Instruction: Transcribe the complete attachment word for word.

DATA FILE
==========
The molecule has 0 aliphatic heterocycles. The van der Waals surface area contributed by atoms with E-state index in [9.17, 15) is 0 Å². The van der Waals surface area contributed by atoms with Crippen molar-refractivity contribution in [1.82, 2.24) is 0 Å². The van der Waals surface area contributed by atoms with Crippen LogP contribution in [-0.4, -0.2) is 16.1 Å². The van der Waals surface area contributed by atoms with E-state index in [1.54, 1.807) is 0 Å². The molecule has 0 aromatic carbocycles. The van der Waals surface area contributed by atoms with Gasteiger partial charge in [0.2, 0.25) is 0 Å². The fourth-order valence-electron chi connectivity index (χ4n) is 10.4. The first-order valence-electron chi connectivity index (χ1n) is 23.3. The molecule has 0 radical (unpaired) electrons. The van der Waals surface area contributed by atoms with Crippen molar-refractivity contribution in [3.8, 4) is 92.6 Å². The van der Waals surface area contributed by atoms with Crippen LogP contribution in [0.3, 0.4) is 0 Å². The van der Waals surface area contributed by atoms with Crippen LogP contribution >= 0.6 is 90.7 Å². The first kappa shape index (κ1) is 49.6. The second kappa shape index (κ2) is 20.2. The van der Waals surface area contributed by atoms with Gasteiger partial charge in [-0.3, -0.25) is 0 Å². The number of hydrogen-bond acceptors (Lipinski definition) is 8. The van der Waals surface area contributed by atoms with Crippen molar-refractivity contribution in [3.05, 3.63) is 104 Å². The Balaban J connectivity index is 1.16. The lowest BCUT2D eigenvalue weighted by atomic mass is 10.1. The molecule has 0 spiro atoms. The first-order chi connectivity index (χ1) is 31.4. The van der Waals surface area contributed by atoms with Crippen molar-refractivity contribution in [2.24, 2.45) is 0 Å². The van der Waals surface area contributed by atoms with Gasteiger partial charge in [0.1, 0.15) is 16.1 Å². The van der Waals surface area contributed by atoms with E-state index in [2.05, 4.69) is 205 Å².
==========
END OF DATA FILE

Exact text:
The molecule has 0 aliphatic heterocycles. The van der Waals surface area contributed by atoms with E-state index in [9.17, 15) is 0 Å². The van der Waals surface area contributed by atoms with Crippen molar-refractivity contribution in [1.82, 2.24) is 0 Å². The van der Waals surface area contributed by atoms with Crippen LogP contribution in [-0.4, -0.2) is 16.1 Å². The van der Waals surface area contributed by atoms with E-state index in [1.54, 1.807) is 0 Å². The molecule has 0 aromatic carbocycles. The van der Waals surface area contributed by atoms with Gasteiger partial charge in [0.2, 0.25) is 0 Å². The fourth-order valence-electron chi connectivity index (χ4n) is 10.4. The first-order valence-electron chi connectivity index (χ1n) is 23.3. The molecule has 0 radical (unpaired) electrons. The van der Waals surface area contributed by atoms with Crippen molar-refractivity contribution in [3.8, 4) is 92.6 Å². The van der Waals surface area contributed by atoms with Crippen LogP contribution in [0.3, 0.4) is 0 Å². The van der Waals surface area contributed by atoms with Crippen LogP contribution >= 0.6 is 90.7 Å². The first kappa shape index (κ1) is 49.6. The second kappa shape index (κ2) is 20.2. The van der Waals surface area contributed by atoms with Gasteiger partial charge in [-0.3, -0.25) is 0 Å². The number of hydrogen-bond acceptors (Lipinski definition) is 8. The van der Waals surface area contributed by atoms with Crippen molar-refractivity contribution in [3.05, 3.63) is 104 Å². The Balaban J connectivity index is 1.16. The lowest BCUT2D eigenvalue weighted by atomic mass is 10.1. The molecule has 0 spiro atoms. The first-order chi connectivity index (χ1) is 31.4. The van der Waals surface area contributed by atoms with Crippen molar-refractivity contribution in [2.24, 2.45) is 0 Å². The van der Waals surface area contributed by atoms with Gasteiger partial charge in [0.1, 0.15) is 16.1 Å². The van der Waals surface area contributed by atoms with E-state index in [2.05, 4.69) is 205 Å².